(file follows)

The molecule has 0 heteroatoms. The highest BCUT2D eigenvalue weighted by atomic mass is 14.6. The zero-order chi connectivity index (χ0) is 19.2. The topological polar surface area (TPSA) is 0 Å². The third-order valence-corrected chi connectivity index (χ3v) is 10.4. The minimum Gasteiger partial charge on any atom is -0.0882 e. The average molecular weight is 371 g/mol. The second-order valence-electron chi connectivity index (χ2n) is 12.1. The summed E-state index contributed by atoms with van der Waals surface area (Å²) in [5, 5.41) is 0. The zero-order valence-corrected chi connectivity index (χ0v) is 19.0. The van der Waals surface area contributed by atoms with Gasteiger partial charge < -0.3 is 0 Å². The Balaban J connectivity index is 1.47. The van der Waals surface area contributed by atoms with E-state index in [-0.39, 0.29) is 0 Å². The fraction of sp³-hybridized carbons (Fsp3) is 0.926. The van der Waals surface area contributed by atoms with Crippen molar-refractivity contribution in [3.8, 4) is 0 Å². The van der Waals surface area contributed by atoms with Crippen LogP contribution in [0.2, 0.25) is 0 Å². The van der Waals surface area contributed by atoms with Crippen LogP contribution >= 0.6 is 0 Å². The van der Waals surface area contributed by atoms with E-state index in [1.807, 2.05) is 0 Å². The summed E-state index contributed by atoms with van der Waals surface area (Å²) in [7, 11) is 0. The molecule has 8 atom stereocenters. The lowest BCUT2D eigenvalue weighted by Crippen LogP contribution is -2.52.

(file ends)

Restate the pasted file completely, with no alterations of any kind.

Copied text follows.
The molecule has 0 heteroatoms. The highest BCUT2D eigenvalue weighted by atomic mass is 14.6. The zero-order chi connectivity index (χ0) is 19.2. The topological polar surface area (TPSA) is 0 Å². The third-order valence-corrected chi connectivity index (χ3v) is 10.4. The minimum Gasteiger partial charge on any atom is -0.0882 e. The average molecular weight is 371 g/mol. The second-order valence-electron chi connectivity index (χ2n) is 12.1. The summed E-state index contributed by atoms with van der Waals surface area (Å²) in [5, 5.41) is 0. The zero-order valence-corrected chi connectivity index (χ0v) is 19.0. The van der Waals surface area contributed by atoms with Gasteiger partial charge < -0.3 is 0 Å². The Balaban J connectivity index is 1.47. The van der Waals surface area contributed by atoms with E-state index in [-0.39, 0.29) is 0 Å². The fraction of sp³-hybridized carbons (Fsp3) is 0.926. The van der Waals surface area contributed by atoms with Crippen molar-refractivity contribution in [3.8, 4) is 0 Å². The van der Waals surface area contributed by atoms with Crippen LogP contribution in [0.2, 0.25) is 0 Å². The van der Waals surface area contributed by atoms with Crippen LogP contribution >= 0.6 is 0 Å². The van der Waals surface area contributed by atoms with E-state index in [1.807, 2.05) is 0 Å². The summed E-state index contributed by atoms with van der Waals surface area (Å²) in [7, 11) is 0. The molecule has 8 atom stereocenters. The lowest BCUT2D eigenvalue weighted by Crippen LogP contribution is -2.52.